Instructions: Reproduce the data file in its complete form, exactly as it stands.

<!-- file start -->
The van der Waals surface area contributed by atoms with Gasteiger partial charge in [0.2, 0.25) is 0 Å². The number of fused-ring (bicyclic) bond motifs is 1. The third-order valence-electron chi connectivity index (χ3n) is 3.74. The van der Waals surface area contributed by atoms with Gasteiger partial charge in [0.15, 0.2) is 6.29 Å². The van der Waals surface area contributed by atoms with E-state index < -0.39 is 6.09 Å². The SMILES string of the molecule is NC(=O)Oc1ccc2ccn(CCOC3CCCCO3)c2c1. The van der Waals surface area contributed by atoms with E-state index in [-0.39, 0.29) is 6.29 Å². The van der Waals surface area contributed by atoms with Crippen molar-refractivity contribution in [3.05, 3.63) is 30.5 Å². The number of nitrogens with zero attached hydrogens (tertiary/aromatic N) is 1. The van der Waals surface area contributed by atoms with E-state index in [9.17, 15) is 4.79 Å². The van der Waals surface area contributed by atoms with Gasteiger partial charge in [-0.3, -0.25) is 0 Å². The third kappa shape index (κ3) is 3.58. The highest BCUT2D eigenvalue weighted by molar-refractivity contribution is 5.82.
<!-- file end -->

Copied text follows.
The van der Waals surface area contributed by atoms with Gasteiger partial charge in [0.2, 0.25) is 0 Å². The number of fused-ring (bicyclic) bond motifs is 1. The third-order valence-electron chi connectivity index (χ3n) is 3.74. The van der Waals surface area contributed by atoms with Gasteiger partial charge in [0.15, 0.2) is 6.29 Å². The van der Waals surface area contributed by atoms with E-state index < -0.39 is 6.09 Å². The SMILES string of the molecule is NC(=O)Oc1ccc2ccn(CCOC3CCCCO3)c2c1. The van der Waals surface area contributed by atoms with E-state index in [-0.39, 0.29) is 6.29 Å². The van der Waals surface area contributed by atoms with Crippen molar-refractivity contribution in [3.05, 3.63) is 30.5 Å². The number of nitrogens with zero attached hydrogens (tertiary/aromatic N) is 1. The van der Waals surface area contributed by atoms with E-state index in [9.17, 15) is 4.79 Å². The van der Waals surface area contributed by atoms with Gasteiger partial charge in [-0.3, -0.25) is 0 Å². The third kappa shape index (κ3) is 3.58. The highest BCUT2D eigenvalue weighted by molar-refractivity contribution is 5.82.